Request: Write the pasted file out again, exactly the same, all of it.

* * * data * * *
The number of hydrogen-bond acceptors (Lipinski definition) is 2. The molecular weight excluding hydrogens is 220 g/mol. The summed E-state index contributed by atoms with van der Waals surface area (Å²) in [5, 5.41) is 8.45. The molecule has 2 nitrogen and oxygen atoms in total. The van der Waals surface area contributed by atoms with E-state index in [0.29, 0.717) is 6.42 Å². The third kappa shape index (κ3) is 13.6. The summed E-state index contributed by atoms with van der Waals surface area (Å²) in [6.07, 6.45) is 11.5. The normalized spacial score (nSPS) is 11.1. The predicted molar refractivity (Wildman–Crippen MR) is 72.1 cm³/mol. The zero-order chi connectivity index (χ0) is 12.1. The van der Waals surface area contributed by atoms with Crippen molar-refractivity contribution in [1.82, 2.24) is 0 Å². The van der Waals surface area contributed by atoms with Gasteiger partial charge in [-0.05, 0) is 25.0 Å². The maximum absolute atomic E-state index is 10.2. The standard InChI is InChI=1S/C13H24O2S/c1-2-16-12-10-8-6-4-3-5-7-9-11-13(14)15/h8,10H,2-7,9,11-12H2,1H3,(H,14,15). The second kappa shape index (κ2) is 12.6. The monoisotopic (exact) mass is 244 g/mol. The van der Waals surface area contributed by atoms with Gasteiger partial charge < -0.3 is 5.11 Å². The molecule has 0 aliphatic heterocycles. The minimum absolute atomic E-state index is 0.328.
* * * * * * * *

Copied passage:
The number of hydrogen-bond acceptors (Lipinski definition) is 2. The molecular weight excluding hydrogens is 220 g/mol. The summed E-state index contributed by atoms with van der Waals surface area (Å²) in [5, 5.41) is 8.45. The molecule has 2 nitrogen and oxygen atoms in total. The van der Waals surface area contributed by atoms with E-state index in [0.29, 0.717) is 6.42 Å². The third kappa shape index (κ3) is 13.6. The summed E-state index contributed by atoms with van der Waals surface area (Å²) in [6.07, 6.45) is 11.5. The normalized spacial score (nSPS) is 11.1. The predicted molar refractivity (Wildman–Crippen MR) is 72.1 cm³/mol. The zero-order chi connectivity index (χ0) is 12.1. The van der Waals surface area contributed by atoms with Crippen molar-refractivity contribution in [1.82, 2.24) is 0 Å². The van der Waals surface area contributed by atoms with Gasteiger partial charge in [-0.05, 0) is 25.0 Å². The maximum absolute atomic E-state index is 10.2. The standard InChI is InChI=1S/C13H24O2S/c1-2-16-12-10-8-6-4-3-5-7-9-11-13(14)15/h8,10H,2-7,9,11-12H2,1H3,(H,14,15). The second kappa shape index (κ2) is 12.6. The monoisotopic (exact) mass is 244 g/mol. The van der Waals surface area contributed by atoms with Gasteiger partial charge < -0.3 is 5.11 Å². The molecule has 0 aliphatic heterocycles. The minimum absolute atomic E-state index is 0.328.